max5775 likes this.
  3. the hippo

    the hippo Established commenter Community helper

    Perce, my dear chap, you are overstating the case somewhat. "Newbies" are simply teachers who are either (a) new to this wonderful and exciting forum or (b) new to the joys and the rigours of international education or (c) both.
    Yes, I suppose that this term "newbies" is a bit annoying and silly, but there we are!
     
  4. SMT dude

    SMT dude New commenter

    'Newbie' doesn't cause much offence in my cool, dark, exquisitely decorated office, Perce, although I'd never use the word myself.
    I take the same attitude as to certain food, music, drugs or sexual practices: "Not at all my scene, but if it's what you like, then don't let me stand in your way".
    Now, 'vibrant'...
    'Vibrant' here, 'Vibrant' there, 'Vibrant' ev'ry forkin' where...
    That's a word which really does raise my blood pressure. There are many, many instances of the silly little six-letter spasm on this forum.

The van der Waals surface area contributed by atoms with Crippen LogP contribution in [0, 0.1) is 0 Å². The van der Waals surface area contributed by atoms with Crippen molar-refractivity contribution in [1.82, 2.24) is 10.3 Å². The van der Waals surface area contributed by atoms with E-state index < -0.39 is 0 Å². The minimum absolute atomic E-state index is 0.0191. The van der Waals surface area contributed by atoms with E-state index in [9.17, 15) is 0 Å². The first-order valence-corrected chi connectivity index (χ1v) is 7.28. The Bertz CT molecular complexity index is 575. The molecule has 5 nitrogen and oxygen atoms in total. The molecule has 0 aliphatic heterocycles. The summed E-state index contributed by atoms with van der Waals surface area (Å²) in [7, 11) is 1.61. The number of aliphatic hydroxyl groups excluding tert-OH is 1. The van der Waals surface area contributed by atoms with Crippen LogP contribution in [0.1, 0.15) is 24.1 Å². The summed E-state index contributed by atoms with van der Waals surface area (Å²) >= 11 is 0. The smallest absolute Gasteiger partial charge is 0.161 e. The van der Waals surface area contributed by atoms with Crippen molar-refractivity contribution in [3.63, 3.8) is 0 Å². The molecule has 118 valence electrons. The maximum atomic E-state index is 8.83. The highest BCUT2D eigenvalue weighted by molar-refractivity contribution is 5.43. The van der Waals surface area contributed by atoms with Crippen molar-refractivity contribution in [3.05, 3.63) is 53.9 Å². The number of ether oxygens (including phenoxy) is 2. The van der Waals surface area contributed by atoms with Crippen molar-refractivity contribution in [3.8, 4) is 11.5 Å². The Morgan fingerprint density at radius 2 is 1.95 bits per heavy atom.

Recently it's also been worming its way into letters of application: 'I have a vibrant personality' and 'there's a vibrant atmosphere in my clasroom'...
    ...straight into the bin.
    And try to read a travel guide to just about any urban area in the world without some breathless illiterate informing you that the city, its nitelife, its culture, its people are, like,.... 'vibrant'.
     
  5. Dynamic, anyone?
    What about freebies? Just love freebies!
     
  6. Have you ever seen Deal or no Deal with Noel Edmonds? They have a newbie every day as the contestants leave...is this where it is coming from?
     
  7. Thought it meant 'nubile' only spelt wrong! Newbile? Newbie?
     
  8. Mainwaring

    Mainwaring Established commenter

    Drinking tea out of anything at all is a disgusting practice which ought to be outlawed in civilized society.
     
  9. SMT dude

    SMT dude New commenter

    Yes. Another filthy word.
    Should be included on the list of words like ***, ***, and *** which automatically fall victim to the TES's censorious software.
     
  10. SMT dude

    SMT dude New commenter

    Surprising prejudice in a Wigan man and a pillar of the Home Guard, sir.
    What liquid, pray, do you use to swell the stream of consciousness, to fertilise the fecund imagination, before sitting down to the keyboard of a morning?